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The Health Effects of Alcohol
Alcohol Awareness Month
In honor of Alcohol Awareness month, we have gathered some important information and facts about Alcohol usage. Now, going out for a drink might not be harmful to your body, but if you drink excessively then you might consider reading this entire blog.
Facts About Alcohol
Here are some important facts to know about alcohol in the United States:
- 88,000 deaths are attributed to excessive alcohol use every year.
- Alcoholism is the 3rd leading lifestyle-related cause of death in the nation.
- Excessive alcohol use is responsible for 2.5 million years of potential life lost each year, or an average of about 30 years of potential life lost for each death.
- Up to 40% of all hospital beds in the United States (except for those being used by maternity and intensive care patients) are being used to treat health conditions that are related to alcohol consumption.
Diseases Caused From Excessive Alcohol Usage
Over time, excessive alcohol usage both in the form of heavy drinking or binge drinking, can lead to numerous health problems, chronic diseases, neurological and social problems, including but not limited to:
- Dementia, stroke and neuropathy
- Cardiovascular problems, including myocardial infarction, cardiomyopathy, atrial fibrillation and hypertension
- Social problems, including unemployment, lost productivity, family problems, violence including child maltreatment, fights and homicide
- Unintentional injuries, such as motor-vehicle traffic crashes, falls, drowning, burns and firearm injuries.
- Increased risk for many kinds of cancers, including liver, mouth, throat, larynx (voice box) and esophagus
- Liver diseases, including fatty liver, alcoholic hepatitis, cirrhosis
- Gastrointestinal problems, including pancreatitis and gastritis
- Alcohol abuse or dependence – alcoholism.
Areas of The Body Affected By Alcohol
These are the top 5 areas of the body affected negatively by drinking alcohol:
- Brain/Central Nervous System – alcohol affects the way you process information and disrupts the way your neurotransmitters communicate with the other areas of your body.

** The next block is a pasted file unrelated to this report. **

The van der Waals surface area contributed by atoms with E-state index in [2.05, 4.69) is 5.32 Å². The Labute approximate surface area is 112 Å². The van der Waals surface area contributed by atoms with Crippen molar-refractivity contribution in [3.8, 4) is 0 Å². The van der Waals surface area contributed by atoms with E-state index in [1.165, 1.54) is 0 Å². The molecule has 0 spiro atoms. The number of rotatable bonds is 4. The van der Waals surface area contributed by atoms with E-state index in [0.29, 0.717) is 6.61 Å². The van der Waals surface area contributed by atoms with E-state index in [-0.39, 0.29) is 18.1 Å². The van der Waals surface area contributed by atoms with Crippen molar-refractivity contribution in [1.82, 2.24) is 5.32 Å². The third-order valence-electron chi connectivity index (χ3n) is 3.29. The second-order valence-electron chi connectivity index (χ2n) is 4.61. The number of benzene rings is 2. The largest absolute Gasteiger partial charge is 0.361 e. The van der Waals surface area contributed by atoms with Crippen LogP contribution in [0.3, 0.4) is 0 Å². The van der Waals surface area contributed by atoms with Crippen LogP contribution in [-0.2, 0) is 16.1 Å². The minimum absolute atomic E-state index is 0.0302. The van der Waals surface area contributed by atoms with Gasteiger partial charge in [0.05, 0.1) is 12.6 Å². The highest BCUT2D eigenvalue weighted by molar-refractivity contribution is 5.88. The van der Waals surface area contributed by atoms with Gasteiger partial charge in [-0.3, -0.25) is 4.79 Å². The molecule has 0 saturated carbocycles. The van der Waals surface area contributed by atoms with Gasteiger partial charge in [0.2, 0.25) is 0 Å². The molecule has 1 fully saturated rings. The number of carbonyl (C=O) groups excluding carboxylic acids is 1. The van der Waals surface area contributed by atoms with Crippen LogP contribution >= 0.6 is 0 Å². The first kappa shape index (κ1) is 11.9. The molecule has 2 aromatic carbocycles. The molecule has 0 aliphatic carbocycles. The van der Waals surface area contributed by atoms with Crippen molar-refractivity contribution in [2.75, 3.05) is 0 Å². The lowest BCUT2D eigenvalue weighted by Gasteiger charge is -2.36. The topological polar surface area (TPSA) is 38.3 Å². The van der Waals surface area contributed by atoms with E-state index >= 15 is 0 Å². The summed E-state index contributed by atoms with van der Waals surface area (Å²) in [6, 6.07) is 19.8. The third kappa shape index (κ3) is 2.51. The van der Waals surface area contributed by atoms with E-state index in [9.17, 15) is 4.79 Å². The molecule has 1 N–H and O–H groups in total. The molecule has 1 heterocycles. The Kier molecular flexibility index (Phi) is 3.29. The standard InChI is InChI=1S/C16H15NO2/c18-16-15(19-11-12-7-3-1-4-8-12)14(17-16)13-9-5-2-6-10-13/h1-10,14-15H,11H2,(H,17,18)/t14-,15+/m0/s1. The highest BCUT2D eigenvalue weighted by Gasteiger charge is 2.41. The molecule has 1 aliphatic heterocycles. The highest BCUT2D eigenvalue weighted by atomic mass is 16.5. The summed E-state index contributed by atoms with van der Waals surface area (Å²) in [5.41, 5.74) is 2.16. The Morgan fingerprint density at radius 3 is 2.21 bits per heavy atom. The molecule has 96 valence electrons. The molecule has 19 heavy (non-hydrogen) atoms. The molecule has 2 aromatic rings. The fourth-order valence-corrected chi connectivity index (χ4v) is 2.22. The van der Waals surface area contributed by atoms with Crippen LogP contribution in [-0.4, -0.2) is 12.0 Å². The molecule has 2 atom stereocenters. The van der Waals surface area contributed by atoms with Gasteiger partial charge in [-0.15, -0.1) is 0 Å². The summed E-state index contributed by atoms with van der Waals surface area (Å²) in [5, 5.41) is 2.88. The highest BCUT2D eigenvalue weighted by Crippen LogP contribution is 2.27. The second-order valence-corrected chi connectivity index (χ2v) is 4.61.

- Heart – Prolonged alcohol consumption, or drinking too much on one occasion, can cause problems with your heart. Arrhythmias, otherwise known as irregular heart beats, can be caused from drinking. Also high blood pressure, a stroke or cardiomyopathy (weakening of heart muscle.)
- Pancreas – alcohol causes your pancreas to produce toxic substances, leading to pancreatitis which is the unsafe swelling and inflammation of blood vessels in the pancreas. This affects your digestive system.
- Liver – heavy drinking, even on a weekend or vacation, can cause your body to build up fat around your liver. This fat impairs normal liver functioning and can lead to dangerous inflammations.
- Immune System – alcohol hinders your immune system from warding off infections and diseases. Frequent heavy drinking can increase your chances of acquiring diseases like pneumonia and tuberculosis. Drinking can weaken your immune system for up to 24 hours after intoxication.
If you or someone you know is a heavy alcohol user, you might consider some of the following resources online:
O National Council on Alcoholism and Drug Dependence, Inc. (NCADD): www.ncadd.org
o Alcoholics Anonymous (AA): www.aa.org
o Al-Anon Family Groups: www.al-anon.alateen.org
o National Institute on Alcohol Abuse and Alcoholism (NIAAA): www.niaaa.nih.gov
o College Drinking: Changing the Culture (NIAAA): www.collegedrinkingprevention.gov
o Stop Underage Drinking: Portal of Federal Resources: www.stopalcoholabuse.gov
o Centers for Disease Control and Prevention: Alcohol and Public Health: www.cdc.gov/Alcohol
o Center on Alcohol Marketing and Youth: www.camy.org
o Alcohol Policy Information System (APIS): www.alcoholpolicy.niaaa.nih.gov/UnderageDrinking.html
If you would like to see a doctor due to alcohol usage, you can call us at (816) 271-8261 or by visiting us online at www.nwhealth-services.org.
Have a wonderful day!
Corey Myers is the Outreach & Enrollment Specialist for Northwest Health Services and works with healthcare professionals to provide important health information.